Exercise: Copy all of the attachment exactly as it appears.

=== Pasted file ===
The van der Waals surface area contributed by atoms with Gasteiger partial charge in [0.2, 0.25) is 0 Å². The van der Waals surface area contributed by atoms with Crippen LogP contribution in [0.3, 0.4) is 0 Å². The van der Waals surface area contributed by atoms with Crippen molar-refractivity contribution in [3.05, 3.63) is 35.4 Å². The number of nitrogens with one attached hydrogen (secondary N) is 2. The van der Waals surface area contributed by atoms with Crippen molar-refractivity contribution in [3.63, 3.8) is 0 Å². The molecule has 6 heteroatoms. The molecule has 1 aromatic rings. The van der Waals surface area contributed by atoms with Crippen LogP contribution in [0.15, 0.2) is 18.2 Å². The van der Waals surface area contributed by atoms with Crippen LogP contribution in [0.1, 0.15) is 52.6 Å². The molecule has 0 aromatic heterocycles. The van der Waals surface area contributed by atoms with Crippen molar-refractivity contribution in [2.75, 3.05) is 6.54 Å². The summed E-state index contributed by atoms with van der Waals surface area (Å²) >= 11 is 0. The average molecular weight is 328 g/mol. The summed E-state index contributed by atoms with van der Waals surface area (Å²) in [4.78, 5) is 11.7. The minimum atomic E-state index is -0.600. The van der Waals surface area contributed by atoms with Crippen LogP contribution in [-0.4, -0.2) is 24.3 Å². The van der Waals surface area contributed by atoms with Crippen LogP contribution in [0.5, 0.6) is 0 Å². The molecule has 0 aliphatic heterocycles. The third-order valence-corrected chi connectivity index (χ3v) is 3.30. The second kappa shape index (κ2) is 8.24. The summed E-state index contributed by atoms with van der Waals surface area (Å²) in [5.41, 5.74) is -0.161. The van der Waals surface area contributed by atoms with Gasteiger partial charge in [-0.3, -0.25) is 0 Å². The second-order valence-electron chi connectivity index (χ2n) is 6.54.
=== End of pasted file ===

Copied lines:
The van der Waals surface area contributed by atoms with Gasteiger partial charge in [0.2, 0.25) is 0 Å². The van der Waals surface area contributed by atoms with Crippen LogP contribution in [0.3, 0.4) is 0 Å². The van der Waals surface area contributed by atoms with Crippen molar-refractivity contribution in [3.05, 3.63) is 35.4 Å². The number of nitrogens with one attached hydrogen (secondary N) is 2. The van der Waals surface area contributed by atoms with Crippen molar-refractivity contribution in [3.63, 3.8) is 0 Å². The molecule has 6 heteroatoms. The molecule has 1 aromatic rings. The van der Waals surface area contributed by atoms with Crippen LogP contribution in [0.15, 0.2) is 18.2 Å². The van der Waals surface area contributed by atoms with Crippen LogP contribution in [0.1, 0.15) is 52.6 Å². The molecule has 0 aromatic heterocycles. The van der Waals surface area contributed by atoms with Crippen molar-refractivity contribution in [2.75, 3.05) is 6.54 Å². The summed E-state index contributed by atoms with van der Waals surface area (Å²) >= 11 is 0. The average molecular weight is 328 g/mol. The summed E-state index contributed by atoms with van der Waals surface area (Å²) in [4.78, 5) is 11.7. The minimum atomic E-state index is -0.600. The van der Waals surface area contributed by atoms with Crippen LogP contribution in [-0.4, -0.2) is 24.3 Å². The van der Waals surface area contributed by atoms with Crippen LogP contribution in [0.5, 0.6) is 0 Å². The molecule has 0 aliphatic heterocycles. The third-order valence-corrected chi connectivity index (χ3v) is 3.30. The second kappa shape index (κ2) is 8.24. The summed E-state index contributed by atoms with van der Waals surface area (Å²) in [5.41, 5.74) is -0.161. The van der Waals surface area contributed by atoms with Gasteiger partial charge in [-0.3, -0.25) is 0 Å². The second-order valence-electron chi connectivity index (χ2n) is 6.54.